UC Davis Paid at Least $175,000 to Erase Pepper Spray Incident From the Internet

Source: AP
Source: AP

In 2011, University of California, Davis police pepper sprayed a group of protesters during a peaceful Occupy movement protest. The image of the police pepper spraying the protestors quickly went viral. However, university administrators apparently would like nothing more than to forget the incident ever happened.

According to the Sacramento Bee, the university has spent at least $175,000 in the hopes that consulting companies can help remove negative images and references about the school and Chancellor Linda P.B. Katehi from the internet, in order to rebuild UC Davis's reputation.

"We have worked to ensure that the reputation of the university, which the chancellor leads, is fairly portrayed," UC Davis spokeswoman Dana Topousis told the Sacramento Bee. "We wanted to promote and advance the important teaching, research and public service done by our students, faculty and staff, which is the core mission of our university."

The details on two contracts were revealed this week: In 2013, UC Davis drafted a proposal with Nevins & Associates, a public relations firm in Maryland, for a six-month contract. In 2014, marketing agency IDMLOCO was tasked to "design and execute a comprehensive search engine results management strategy" for $82,500.

"Nevins & Associates is prepared to create and execute an online branding campaign designed to clean up the negative attention the University of California, Davis and Chancellor Katehi have received related to the events that transpired in November 2011," the proposal with Nevins & Associates stated. 


Read more here: http://www.sacbee.com/news/local/article71659992.html#storylink=cpy

Read more: 'The O'Reilly Factor' Tackles Why College Students Are Such "Sensitive Individuals"


Read more here: http://www.sacbee.com/news/local/article71659992.html#storylink=cpy

How likely are you to make Mic your go-to news source?

Philip Lewis

Philip Lewis is a programming editor at Mic. He was previously an editorial fellow for 'The Huffington Post'. He can be reached at plewis@mic.com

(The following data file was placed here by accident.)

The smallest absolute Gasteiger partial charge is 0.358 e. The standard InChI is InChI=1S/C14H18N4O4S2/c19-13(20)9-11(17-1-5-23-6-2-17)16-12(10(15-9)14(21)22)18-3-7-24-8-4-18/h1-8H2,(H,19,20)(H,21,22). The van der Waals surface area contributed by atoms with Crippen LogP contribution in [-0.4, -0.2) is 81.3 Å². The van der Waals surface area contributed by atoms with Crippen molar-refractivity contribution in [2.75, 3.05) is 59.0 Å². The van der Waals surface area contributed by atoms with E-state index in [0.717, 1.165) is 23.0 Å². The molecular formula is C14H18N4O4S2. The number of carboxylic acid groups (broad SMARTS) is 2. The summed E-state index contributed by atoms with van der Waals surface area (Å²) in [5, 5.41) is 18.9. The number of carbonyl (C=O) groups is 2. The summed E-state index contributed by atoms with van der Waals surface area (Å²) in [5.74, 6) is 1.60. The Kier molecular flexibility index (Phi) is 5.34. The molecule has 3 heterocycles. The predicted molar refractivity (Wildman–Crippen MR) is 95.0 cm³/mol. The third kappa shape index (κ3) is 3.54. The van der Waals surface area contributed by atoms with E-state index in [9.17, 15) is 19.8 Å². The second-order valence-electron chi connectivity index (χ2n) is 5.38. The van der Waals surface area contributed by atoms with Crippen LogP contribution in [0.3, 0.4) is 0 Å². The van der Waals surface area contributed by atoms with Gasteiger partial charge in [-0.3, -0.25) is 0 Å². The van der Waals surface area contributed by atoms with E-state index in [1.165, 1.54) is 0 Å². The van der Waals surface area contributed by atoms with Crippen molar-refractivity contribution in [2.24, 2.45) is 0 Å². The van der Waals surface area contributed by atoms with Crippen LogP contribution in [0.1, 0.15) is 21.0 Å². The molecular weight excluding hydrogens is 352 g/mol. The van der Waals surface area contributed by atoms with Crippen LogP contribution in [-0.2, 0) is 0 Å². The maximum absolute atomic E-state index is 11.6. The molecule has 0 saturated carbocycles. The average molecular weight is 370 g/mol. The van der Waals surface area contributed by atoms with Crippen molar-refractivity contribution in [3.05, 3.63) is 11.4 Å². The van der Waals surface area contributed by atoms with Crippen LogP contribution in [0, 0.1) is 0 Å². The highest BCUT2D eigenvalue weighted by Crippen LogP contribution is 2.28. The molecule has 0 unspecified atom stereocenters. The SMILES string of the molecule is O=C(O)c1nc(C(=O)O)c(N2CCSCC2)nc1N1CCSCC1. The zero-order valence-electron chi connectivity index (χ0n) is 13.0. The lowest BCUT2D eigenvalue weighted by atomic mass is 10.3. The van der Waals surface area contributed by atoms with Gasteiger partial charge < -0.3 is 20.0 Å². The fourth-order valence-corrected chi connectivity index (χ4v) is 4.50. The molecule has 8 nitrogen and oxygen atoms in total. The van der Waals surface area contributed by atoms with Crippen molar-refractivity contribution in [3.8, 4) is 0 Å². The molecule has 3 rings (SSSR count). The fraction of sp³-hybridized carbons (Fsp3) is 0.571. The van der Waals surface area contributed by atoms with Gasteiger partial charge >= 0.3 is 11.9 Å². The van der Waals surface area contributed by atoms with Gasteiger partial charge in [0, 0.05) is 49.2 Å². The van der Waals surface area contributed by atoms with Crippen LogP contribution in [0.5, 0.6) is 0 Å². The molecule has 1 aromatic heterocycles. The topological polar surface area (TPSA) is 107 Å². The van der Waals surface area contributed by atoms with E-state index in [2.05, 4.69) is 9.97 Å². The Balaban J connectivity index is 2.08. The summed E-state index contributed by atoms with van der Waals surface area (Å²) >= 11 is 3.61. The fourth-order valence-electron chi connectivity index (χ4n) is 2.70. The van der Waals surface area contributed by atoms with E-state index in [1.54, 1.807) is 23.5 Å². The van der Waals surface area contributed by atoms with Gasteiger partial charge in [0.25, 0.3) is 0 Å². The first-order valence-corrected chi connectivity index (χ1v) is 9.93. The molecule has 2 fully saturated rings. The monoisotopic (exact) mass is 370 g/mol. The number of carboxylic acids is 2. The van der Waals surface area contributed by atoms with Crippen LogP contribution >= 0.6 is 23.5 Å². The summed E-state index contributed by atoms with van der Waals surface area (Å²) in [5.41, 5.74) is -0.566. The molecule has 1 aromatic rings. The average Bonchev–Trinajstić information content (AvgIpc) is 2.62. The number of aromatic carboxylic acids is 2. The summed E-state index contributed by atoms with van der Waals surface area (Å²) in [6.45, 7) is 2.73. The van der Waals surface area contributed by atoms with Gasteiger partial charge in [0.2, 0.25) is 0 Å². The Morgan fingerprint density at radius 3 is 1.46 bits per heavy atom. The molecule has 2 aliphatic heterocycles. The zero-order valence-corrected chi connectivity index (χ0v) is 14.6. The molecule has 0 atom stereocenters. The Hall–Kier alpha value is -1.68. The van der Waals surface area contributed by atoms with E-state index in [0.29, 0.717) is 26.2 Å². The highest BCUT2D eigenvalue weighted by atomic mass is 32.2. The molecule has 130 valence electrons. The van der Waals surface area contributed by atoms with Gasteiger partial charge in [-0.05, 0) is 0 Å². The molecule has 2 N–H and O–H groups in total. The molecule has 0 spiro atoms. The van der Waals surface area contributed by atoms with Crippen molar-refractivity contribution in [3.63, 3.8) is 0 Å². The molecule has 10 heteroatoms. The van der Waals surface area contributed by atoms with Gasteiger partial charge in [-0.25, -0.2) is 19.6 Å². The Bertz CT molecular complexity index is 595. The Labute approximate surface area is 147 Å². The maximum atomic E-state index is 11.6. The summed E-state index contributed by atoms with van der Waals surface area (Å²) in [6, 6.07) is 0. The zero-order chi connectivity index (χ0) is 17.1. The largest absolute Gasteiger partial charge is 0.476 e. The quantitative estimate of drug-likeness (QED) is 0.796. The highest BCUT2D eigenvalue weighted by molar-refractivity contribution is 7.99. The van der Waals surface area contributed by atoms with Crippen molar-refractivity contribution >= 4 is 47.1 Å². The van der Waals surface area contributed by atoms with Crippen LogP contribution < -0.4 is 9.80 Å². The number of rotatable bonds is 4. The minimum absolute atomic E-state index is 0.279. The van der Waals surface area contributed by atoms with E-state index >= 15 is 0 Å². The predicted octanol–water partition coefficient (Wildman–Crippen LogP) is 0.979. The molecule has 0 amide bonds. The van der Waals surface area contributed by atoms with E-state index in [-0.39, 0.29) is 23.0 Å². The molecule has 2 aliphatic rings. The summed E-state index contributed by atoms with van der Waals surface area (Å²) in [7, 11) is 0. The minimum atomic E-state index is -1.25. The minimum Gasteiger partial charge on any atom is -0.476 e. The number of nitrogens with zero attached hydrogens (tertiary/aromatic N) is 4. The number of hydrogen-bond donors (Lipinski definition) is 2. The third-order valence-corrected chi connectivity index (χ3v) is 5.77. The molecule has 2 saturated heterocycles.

MORE FROM

New York politicians used NYC Pride to stand with LGBTQ people in their fight against oppression

Politicians used 2017 New York City Pride to assure LGBTQ people that they would stand for their rights.

Car slams into Eid celebrants in UK, injuring 6; police say terrorism isn't suspected

Police say they believe an Eid celebrant was behind the wheel of the car that injured six outside a mosque.

Oil truck explodes in Pakistan, killing at least 153

The deadly fire broke out as residents rushed to collect the leaking oil from the overturned tanker.

Will Justice Anthony Kennedy retire at end of Supreme Court term? Here's what we know.

Rumors that the 80-year-old swing justice may leave the bench are fueling fear of a second Trump pick on the nation's high court.

3 states and D.C. allow same flammable building materials behind Grenfell Tower fire

The causes of London's Grenfell Tower are similar to the justifications used to waive fire regulations in the U.S.

New Jersey bill would require kids to be taught how to interact with police

Students from kindergarten through 12th grade would receive the education.

New York politicians used NYC Pride to stand with LGBTQ people in their fight against oppression

Politicians used 2017 New York City Pride to assure LGBTQ people that they would stand for their rights.

Car slams into Eid celebrants in UK, injuring 6; police say terrorism isn't suspected

Police say they believe an Eid celebrant was behind the wheel of the car that injured six outside a mosque.

Oil truck explodes in Pakistan, killing at least 153

The deadly fire broke out as residents rushed to collect the leaking oil from the overturned tanker.

Will Justice Anthony Kennedy retire at end of Supreme Court term? Here's what we know.

Rumors that the 80-year-old swing justice may leave the bench are fueling fear of a second Trump pick on the nation's high court.

3 states and D.C. allow same flammable building materials behind Grenfell Tower fire

The causes of London's Grenfell Tower are similar to the justifications used to waive fire regulations in the U.S.

New Jersey bill would require kids to be taught how to interact with police

Students from kindergarten through 12th grade would receive the education.